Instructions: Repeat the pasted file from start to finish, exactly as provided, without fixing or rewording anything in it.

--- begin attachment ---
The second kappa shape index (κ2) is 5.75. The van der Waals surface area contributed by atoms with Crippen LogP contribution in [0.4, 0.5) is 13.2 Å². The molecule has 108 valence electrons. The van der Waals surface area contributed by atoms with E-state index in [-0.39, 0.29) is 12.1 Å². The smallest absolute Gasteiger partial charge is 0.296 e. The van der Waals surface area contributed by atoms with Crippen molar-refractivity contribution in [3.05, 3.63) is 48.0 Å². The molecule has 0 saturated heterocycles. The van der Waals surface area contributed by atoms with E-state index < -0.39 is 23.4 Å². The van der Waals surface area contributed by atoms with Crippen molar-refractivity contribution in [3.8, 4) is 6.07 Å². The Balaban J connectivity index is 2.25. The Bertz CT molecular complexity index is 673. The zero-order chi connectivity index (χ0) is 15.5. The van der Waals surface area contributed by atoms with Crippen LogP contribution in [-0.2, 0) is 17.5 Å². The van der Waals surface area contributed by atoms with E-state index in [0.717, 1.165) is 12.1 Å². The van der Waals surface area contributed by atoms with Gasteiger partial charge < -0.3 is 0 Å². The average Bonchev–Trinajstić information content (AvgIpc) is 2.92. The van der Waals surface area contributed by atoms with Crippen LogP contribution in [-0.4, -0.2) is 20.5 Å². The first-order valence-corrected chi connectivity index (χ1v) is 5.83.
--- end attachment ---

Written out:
The second kappa shape index (κ2) is 5.75. The van der Waals surface area contributed by atoms with Crippen LogP contribution in [0.4, 0.5) is 13.2 Å². The molecule has 108 valence electrons. The van der Waals surface area contributed by atoms with E-state index in [-0.39, 0.29) is 12.1 Å². The smallest absolute Gasteiger partial charge is 0.296 e. The van der Waals surface area contributed by atoms with Crippen molar-refractivity contribution in [3.05, 3.63) is 48.0 Å². The molecule has 0 saturated heterocycles. The van der Waals surface area contributed by atoms with E-state index < -0.39 is 23.4 Å². The van der Waals surface area contributed by atoms with Crippen molar-refractivity contribution in [3.8, 4) is 6.07 Å². The Balaban J connectivity index is 2.25. The Bertz CT molecular complexity index is 673. The zero-order chi connectivity index (χ0) is 15.5. The van der Waals surface area contributed by atoms with Crippen LogP contribution in [-0.2, 0) is 17.5 Å². The van der Waals surface area contributed by atoms with E-state index in [0.717, 1.165) is 12.1 Å². The van der Waals surface area contributed by atoms with Gasteiger partial charge < -0.3 is 0 Å². The average Bonchev–Trinajstić information content (AvgIpc) is 2.92. The van der Waals surface area contributed by atoms with Crippen LogP contribution in [-0.4, -0.2) is 20.5 Å². The first-order valence-corrected chi connectivity index (χ1v) is 5.83.